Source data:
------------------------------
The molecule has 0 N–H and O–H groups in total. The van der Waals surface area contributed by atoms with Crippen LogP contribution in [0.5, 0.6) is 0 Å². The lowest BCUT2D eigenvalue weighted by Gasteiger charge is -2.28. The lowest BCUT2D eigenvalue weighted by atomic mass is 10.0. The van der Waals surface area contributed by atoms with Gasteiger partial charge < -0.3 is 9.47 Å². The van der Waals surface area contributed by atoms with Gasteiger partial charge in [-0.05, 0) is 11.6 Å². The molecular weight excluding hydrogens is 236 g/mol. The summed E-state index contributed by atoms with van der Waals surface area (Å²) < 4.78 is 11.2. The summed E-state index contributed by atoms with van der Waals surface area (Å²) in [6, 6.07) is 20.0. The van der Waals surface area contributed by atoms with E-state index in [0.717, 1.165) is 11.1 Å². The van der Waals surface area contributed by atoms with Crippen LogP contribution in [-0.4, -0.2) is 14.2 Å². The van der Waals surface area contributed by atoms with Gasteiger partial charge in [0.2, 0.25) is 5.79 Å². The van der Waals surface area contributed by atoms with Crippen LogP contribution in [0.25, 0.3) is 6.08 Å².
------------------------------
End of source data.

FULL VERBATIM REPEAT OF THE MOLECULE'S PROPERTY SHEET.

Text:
The molecule has 0 N–H and O–H groups in total. The van der Waals surface area contributed by atoms with Crippen LogP contribution in [0.5, 0.6) is 0 Å². The lowest BCUT2D eigenvalue weighted by Gasteiger charge is -2.28. The lowest BCUT2D eigenvalue weighted by atomic mass is 10.0. The van der Waals surface area contributed by atoms with Gasteiger partial charge < -0.3 is 9.47 Å². The van der Waals surface area contributed by atoms with Gasteiger partial charge in [-0.05, 0) is 11.6 Å². The molecular weight excluding hydrogens is 236 g/mol. The summed E-state index contributed by atoms with van der Waals surface area (Å²) < 4.78 is 11.2. The summed E-state index contributed by atoms with van der Waals surface area (Å²) in [6, 6.07) is 20.0. The van der Waals surface area contributed by atoms with E-state index in [0.717, 1.165) is 11.1 Å². The van der Waals surface area contributed by atoms with Crippen LogP contribution in [-0.4, -0.2) is 14.2 Å². The van der Waals surface area contributed by atoms with Gasteiger partial charge in [0.2, 0.25) is 5.79 Å². The van der Waals surface area contributed by atoms with Crippen LogP contribution in [0.25, 0.3) is 6.08 Å².